MANILA, Philippines – Yielding to public clamor and indignation, University of the Philippines president Alfredo Pascual lifted the university’s “no late payment policy” widely criticized after a UP Manila student killed herself reportedly over failure to pay tuition on time.
In a memorandum issued by Pascual, he said that “the no late payment policy has been lifted. Any student with financial constraints will no longer have any problems with regard to tuition fee payment deadlines.”
Addressing all chancellors in all units of the state university, Pascual said, “In view of the issues raised regarding the late payment of tuition and other school fees, henceforth, I am enjoining all chancellors to allow a reasonable amount of time for registration and payment of fees.”
This announcement came days after 16-year-old Kristel Tejada committed suicide reportedly over her family’s failure to meet deadlines for tuition payments.
Archaic and inflexible
The UP administration also admitted that the UP Code which was the basis of the “no late payment policy” is archaic and inflexible.
UP Vice President for Public Affairs Prospero de Vera admitted that the 38-year-old policies need to be studied and updated to adapt with the changing times.
“The policy is very strict, the way it is written in the code,” De Vera said.
On March 18, Tuesday, UP Manila Chancellor Manuel Agulto ordered the suspension of the “no late payment” policy in UP Manila.
De Vera said the suspension of the policy was decided to “give the chancellors a chance and the responsibility to craft campus-specific policies that will address the problem of registrations and late fees that have come up recently.”
UP Manila is the only UP campus that strictly implements a “no late payment policy.” This is in accordance with Article 330 of the 1975 UP Code that stipulates “no student who has not duly matriculated shall be admitted to classes.”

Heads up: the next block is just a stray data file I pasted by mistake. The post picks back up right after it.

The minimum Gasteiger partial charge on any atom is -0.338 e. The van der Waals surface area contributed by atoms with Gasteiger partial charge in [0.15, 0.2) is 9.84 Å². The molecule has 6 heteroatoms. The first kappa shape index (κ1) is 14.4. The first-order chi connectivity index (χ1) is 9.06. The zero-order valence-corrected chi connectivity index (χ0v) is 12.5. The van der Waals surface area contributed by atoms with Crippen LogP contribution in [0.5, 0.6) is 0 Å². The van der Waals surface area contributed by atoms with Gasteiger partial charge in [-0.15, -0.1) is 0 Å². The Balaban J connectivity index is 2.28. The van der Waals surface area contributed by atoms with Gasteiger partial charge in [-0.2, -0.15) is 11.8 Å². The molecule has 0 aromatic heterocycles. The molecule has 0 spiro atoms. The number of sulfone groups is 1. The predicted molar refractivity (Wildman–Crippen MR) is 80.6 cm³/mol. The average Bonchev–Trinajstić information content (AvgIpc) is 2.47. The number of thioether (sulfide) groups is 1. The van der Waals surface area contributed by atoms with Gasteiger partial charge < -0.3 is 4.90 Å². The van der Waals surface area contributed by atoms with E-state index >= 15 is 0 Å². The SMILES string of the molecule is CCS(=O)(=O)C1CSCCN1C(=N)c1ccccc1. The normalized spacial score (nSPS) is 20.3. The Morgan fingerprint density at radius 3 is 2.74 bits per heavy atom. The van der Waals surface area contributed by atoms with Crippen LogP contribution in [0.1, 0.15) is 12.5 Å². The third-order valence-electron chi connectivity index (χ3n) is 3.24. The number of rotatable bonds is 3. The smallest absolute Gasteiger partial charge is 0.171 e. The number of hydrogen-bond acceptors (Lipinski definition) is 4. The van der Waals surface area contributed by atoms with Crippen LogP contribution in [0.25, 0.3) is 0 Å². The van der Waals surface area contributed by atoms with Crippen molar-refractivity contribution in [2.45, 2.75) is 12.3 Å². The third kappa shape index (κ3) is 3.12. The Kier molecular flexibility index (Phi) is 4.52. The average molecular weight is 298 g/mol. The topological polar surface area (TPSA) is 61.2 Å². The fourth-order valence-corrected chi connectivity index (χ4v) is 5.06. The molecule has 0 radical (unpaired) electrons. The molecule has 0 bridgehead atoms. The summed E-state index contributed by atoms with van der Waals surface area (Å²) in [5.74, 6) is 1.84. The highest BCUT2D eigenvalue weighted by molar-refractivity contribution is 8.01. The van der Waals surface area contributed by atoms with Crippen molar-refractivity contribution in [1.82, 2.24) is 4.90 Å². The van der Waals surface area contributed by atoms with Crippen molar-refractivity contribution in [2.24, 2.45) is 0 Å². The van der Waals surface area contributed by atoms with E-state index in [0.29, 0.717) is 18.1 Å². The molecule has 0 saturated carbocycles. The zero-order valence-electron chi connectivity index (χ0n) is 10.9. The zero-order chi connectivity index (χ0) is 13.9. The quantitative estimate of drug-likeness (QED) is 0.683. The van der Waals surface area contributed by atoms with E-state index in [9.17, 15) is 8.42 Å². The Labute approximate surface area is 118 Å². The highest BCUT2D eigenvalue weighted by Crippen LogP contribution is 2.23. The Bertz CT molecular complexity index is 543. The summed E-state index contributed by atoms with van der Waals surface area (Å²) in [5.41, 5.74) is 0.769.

Still not guilty
However, De Vera clarified that the suspension of the policy is not a result or an admission of culpability for Kristels’ suicide.
The package of reforms that are currently underway, according to De Vera, had been planned and drafted since UP President Alfredo Pascual assumed office.
“It’s unfortunate that the tragic and untimely death of Kristel focused attention on the UP policies,” De Vera said.
To some extent, De Vera admitted that the suicide incident may have been providential in terms of pushing the need to reform policies.
Problems of the UP code
De Vera acknowledged that the UP Code has become archaic over time. Since its passing and implementation in 1975, the UP Code has never been revised.
With the lifting of the “no late payment policy,” the UP administration is giving the chancellors of each UP unit flexibility to craft campus-specific policies.
The problem with the UP Code, according to De Vera, is that it is a “one-size-fits-all” policy that covers all UP campuses, irrespective of conditions.
Package of reforms
Waiting approval by the Board of Regents in their upcoming meeting on April 16 are proposals for reforms directed at increasing support for poor, but deserving students.
Pascual is expected to submit for review by the Board the Socialized Tuition and Financial Assistance Program (STFAP) and other proposed reforms. The specific recommendation of the UP president includes simplifying the process of application, changing the bracketing system, streamlining the procedure for reconsideration, and increasing the stipend for students in the lowest STFAP bracket.
De Vera also noted that one of the problems encountered by students is the bulk of overall assessed fees that they need to pay upon enrollment and registration. This is why the UP administration is introducing a recommendation for a system of payment by installment.
Besides these, the UP administration is also planning to raise daily compensation for student assistants and research assistants to minimum wage levels. The current salary for student assistants amounts to P30 per hour as compared to the minimum wage of P456. – Rappler.com